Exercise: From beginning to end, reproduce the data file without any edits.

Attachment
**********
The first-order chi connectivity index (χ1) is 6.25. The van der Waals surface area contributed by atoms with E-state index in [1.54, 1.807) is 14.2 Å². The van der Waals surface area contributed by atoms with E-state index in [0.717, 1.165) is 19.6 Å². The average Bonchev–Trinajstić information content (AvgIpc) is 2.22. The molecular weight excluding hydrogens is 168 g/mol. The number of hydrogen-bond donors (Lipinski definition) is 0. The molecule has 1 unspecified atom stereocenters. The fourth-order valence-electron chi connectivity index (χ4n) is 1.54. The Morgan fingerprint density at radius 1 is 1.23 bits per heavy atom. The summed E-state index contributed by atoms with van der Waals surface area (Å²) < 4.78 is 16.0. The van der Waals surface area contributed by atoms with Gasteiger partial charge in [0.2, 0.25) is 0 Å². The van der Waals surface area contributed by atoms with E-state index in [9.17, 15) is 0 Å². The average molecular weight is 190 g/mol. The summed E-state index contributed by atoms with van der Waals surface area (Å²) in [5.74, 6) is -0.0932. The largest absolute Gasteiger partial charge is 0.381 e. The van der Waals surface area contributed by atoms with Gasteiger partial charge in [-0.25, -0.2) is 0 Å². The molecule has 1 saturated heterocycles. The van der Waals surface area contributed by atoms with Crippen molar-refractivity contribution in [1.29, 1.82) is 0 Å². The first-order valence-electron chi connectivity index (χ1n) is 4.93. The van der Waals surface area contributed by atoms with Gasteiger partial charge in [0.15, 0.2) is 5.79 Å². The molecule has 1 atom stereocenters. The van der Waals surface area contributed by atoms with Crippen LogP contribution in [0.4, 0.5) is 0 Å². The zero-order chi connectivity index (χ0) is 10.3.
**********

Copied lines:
The first-order chi connectivity index (χ1) is 6.25. The van der Waals surface area contributed by atoms with E-state index in [1.54, 1.807) is 14.2 Å². The van der Waals surface area contributed by atoms with E-state index in [0.717, 1.165) is 19.6 Å². The average Bonchev–Trinajstić information content (AvgIpc) is 2.22. The molecular weight excluding hydrogens is 168 g/mol. The number of hydrogen-bond donors (Lipinski definition) is 0. The molecule has 1 unspecified atom stereocenters. The fourth-order valence-electron chi connectivity index (χ4n) is 1.54. The Morgan fingerprint density at radius 1 is 1.23 bits per heavy atom. The summed E-state index contributed by atoms with van der Waals surface area (Å²) < 4.78 is 16.0. The van der Waals surface area contributed by atoms with Gasteiger partial charge in [0.2, 0.25) is 0 Å². The van der Waals surface area contributed by atoms with E-state index in [9.17, 15) is 0 Å². The average molecular weight is 190 g/mol. The summed E-state index contributed by atoms with van der Waals surface area (Å²) in [5.74, 6) is -0.0932. The largest absolute Gasteiger partial charge is 0.381 e. The van der Waals surface area contributed by atoms with Gasteiger partial charge in [-0.25, -0.2) is 0 Å². The molecule has 1 saturated heterocycles. The van der Waals surface area contributed by atoms with Crippen molar-refractivity contribution in [1.29, 1.82) is 0 Å². The first-order valence-electron chi connectivity index (χ1n) is 4.93. The van der Waals surface area contributed by atoms with Gasteiger partial charge in [0.15, 0.2) is 5.79 Å². The molecule has 1 atom stereocenters. The van der Waals surface area contributed by atoms with Crippen LogP contribution in [0.4, 0.5) is 0 Å². The zero-order chi connectivity index (χ0) is 10.3.